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Nontechnical Strategies to Reduce Children's Exposure to Inappropriate Material on the Internet

By the Committee to Study Tools and Strategies for Protecting Kids from Pornography and Their Applicability to Other Inappropriate Internet Content, Youth, and Families Board on Children, Computer Science and Telecommunications Board, National Research Council, National Research Council

Summary of a workshop from the Committee to study tools and strategies for protecting kids from pornography and their applicability to other inappropriate internet content.

Youth, Pornography, and the Internet
by National Research Council, Dick Thornburgh, Herbert S. Lin

"Youth, Pornography, and the Internet" examines approaches to protecting children and teens from Internet pornography, threats from sexual predators operating on-line, and other inappropriate material on the Internet. The National Research Council's Computer Science and Telecommunications Board explores a number of fundamental questions: Who defines what is inappropriate material? Do we control Internet access by a 17-year-old in the same manner as for a 7-year-old? What is the role of technology and policy in solving such a problem in the context of family, community, and society?

See: Parents Survival Guide to Online Safety Image:

Page updated: May 3, 2017

Internet Safety - Notes from Newark Public School Conference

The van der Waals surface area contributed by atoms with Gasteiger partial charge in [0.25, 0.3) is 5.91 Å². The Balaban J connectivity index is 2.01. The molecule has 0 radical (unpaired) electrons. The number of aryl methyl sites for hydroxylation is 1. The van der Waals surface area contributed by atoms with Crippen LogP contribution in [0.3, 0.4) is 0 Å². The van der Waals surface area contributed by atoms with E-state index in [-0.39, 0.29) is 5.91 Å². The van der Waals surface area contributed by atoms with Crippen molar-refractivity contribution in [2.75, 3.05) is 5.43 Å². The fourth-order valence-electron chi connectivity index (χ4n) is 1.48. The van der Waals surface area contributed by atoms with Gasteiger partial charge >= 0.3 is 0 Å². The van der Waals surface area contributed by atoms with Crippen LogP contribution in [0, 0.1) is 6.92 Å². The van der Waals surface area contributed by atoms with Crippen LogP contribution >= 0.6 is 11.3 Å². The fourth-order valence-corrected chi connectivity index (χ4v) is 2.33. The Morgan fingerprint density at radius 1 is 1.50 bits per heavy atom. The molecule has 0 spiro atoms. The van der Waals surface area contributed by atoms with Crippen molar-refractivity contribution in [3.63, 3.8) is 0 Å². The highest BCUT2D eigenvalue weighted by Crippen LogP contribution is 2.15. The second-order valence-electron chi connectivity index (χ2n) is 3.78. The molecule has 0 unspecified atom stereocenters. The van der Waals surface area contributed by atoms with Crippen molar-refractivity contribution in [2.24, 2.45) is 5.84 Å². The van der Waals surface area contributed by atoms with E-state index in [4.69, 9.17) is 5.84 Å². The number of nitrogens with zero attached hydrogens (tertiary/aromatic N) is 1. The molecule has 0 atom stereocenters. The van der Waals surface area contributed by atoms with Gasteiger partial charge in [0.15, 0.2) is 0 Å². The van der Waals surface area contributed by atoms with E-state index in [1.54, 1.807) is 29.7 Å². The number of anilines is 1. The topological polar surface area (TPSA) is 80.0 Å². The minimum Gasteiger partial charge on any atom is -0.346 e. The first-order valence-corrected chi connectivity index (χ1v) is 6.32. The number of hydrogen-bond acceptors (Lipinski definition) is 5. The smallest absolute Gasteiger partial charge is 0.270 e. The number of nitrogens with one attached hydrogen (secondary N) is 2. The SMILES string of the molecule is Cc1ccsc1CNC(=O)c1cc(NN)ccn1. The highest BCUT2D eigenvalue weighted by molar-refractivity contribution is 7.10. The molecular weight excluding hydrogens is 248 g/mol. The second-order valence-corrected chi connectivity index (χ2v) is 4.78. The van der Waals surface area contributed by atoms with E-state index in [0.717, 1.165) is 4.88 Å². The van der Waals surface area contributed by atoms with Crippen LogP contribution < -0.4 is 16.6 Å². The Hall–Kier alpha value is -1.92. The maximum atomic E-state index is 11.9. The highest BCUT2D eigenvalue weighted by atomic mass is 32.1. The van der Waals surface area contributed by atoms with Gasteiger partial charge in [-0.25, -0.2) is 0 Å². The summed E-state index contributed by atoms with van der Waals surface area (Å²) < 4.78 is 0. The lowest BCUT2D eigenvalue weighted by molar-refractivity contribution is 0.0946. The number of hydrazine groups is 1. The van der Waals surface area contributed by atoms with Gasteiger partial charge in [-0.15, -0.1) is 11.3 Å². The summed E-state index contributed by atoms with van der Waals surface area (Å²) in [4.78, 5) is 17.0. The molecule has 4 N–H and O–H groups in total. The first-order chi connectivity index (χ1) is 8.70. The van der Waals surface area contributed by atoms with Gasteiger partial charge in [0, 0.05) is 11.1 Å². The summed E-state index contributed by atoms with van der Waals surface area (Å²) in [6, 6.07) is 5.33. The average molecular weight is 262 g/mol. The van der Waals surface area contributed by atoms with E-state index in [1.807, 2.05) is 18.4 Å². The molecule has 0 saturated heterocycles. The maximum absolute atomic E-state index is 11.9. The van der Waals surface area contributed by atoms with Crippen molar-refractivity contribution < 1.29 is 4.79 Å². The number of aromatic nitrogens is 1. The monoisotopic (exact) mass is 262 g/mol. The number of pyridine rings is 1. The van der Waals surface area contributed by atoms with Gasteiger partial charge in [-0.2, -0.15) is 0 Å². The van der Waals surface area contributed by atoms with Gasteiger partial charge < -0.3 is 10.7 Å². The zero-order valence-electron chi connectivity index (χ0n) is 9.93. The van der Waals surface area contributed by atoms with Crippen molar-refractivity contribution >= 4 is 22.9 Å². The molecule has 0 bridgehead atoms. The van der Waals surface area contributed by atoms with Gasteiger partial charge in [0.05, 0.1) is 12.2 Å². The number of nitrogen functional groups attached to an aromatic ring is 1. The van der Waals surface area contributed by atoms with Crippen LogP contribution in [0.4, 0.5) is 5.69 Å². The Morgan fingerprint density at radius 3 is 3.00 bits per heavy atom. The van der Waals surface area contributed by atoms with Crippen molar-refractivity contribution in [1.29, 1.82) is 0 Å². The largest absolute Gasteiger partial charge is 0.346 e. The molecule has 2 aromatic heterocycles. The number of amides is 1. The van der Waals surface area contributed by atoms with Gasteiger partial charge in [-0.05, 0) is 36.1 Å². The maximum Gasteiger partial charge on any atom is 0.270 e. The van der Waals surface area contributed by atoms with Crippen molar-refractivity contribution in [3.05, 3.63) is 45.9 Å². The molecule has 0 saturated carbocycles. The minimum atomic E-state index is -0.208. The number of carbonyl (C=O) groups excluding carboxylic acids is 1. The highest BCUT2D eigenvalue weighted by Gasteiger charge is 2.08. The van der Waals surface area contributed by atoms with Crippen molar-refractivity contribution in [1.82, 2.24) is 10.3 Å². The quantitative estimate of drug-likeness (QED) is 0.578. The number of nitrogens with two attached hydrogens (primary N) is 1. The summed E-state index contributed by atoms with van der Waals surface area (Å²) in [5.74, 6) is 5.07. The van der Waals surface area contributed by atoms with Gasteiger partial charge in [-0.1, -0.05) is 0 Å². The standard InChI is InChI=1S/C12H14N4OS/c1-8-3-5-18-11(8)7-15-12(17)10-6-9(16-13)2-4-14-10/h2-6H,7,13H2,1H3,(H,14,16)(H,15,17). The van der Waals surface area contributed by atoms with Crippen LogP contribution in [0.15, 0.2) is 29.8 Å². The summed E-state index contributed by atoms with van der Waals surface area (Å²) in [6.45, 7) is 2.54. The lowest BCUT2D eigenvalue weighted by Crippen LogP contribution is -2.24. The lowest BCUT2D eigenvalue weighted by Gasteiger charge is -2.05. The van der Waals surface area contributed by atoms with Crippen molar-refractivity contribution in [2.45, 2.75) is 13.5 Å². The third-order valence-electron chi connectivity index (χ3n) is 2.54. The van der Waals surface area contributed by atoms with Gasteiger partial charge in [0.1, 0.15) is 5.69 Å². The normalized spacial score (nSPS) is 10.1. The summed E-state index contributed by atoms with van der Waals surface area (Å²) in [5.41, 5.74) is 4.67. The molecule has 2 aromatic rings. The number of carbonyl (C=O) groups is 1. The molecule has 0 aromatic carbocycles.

This is the synopsis of a meeting held at Harold Wilson school in Newark,New Jersey, concerning the subject of internet safety, and protecting children online. The program was well-implemented and well received. Protecting children from pornography on the internet is a concern for both parents, teachers, and school administrators.

Parents shouldn't assume that children will not be exposed to pornography on school computers, but should educate their children about this matter. Children as young as nine and 10 years old, have used school computers to "gather" erotic pictures from Google images, as one example. Other children have found ways to bypass filtering, and import "true-blue" pornography on school computers.

Parents shouldn't assume that children will not be exposed to pornography on school computers

Protection is needed, but also education, teaching children why this is not good, why it can be dangerous, and how they should handle the internet. It truly is a challenge having high technology, with much capability for good, in both the home and at school, when at the same time, some are using this technology for ways that can be damaging. Both protection and educating children and teens in necessary

Notes and Specific Points on Home and School Internet Safety from Conference

The notes of the meeting below are very helpful for all who are involved with the lives of children, parents and teachers.

1. Encourages use of filtering systems for Internet at home and school. Set filter to screen out pornography, specific sites, violence, profanity, certain types of emails, etc. Can select desired level of protection.

2. Filtering system should be a complement, not a replacement for supervision. (with children and youths. Microsoft demonstration site)

3. There are kid-friendly search engines.

4. Use email filters.

5. Teachers: Teach them to always come to you before, use sites only that you've approved.

6. Computer should be in an open area.